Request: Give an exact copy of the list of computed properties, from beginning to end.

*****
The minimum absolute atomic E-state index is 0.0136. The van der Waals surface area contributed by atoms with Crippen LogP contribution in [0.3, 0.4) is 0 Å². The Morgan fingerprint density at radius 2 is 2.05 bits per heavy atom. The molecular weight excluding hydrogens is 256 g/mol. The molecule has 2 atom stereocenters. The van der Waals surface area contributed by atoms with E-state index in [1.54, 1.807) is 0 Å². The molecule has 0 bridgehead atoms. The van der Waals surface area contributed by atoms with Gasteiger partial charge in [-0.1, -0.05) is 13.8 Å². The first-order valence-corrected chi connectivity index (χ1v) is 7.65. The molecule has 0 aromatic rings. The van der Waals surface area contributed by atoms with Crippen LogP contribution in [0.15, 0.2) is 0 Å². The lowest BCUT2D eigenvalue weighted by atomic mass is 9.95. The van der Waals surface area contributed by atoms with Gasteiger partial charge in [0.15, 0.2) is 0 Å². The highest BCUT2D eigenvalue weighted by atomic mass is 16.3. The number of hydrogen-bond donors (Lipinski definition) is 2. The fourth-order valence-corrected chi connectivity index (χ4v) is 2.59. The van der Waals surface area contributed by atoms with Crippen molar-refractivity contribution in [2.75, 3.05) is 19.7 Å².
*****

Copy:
The minimum absolute atomic E-state index is 0.0136. The van der Waals surface area contributed by atoms with Crippen LogP contribution in [0.3, 0.4) is 0 Å². The Morgan fingerprint density at radius 2 is 2.05 bits per heavy atom. The molecular weight excluding hydrogens is 256 g/mol. The molecule has 2 atom stereocenters. The van der Waals surface area contributed by atoms with E-state index in [1.54, 1.807) is 0 Å². The molecule has 0 bridgehead atoms. The van der Waals surface area contributed by atoms with Gasteiger partial charge in [-0.1, -0.05) is 13.8 Å². The first-order valence-corrected chi connectivity index (χ1v) is 7.65. The molecule has 0 aromatic rings. The van der Waals surface area contributed by atoms with Crippen LogP contribution in [0.15, 0.2) is 0 Å². The lowest BCUT2D eigenvalue weighted by atomic mass is 9.95. The van der Waals surface area contributed by atoms with Gasteiger partial charge in [0.15, 0.2) is 0 Å². The highest BCUT2D eigenvalue weighted by atomic mass is 16.3. The number of hydrogen-bond donors (Lipinski definition) is 2. The fourth-order valence-corrected chi connectivity index (χ4v) is 2.59. The van der Waals surface area contributed by atoms with Crippen molar-refractivity contribution in [2.75, 3.05) is 19.7 Å².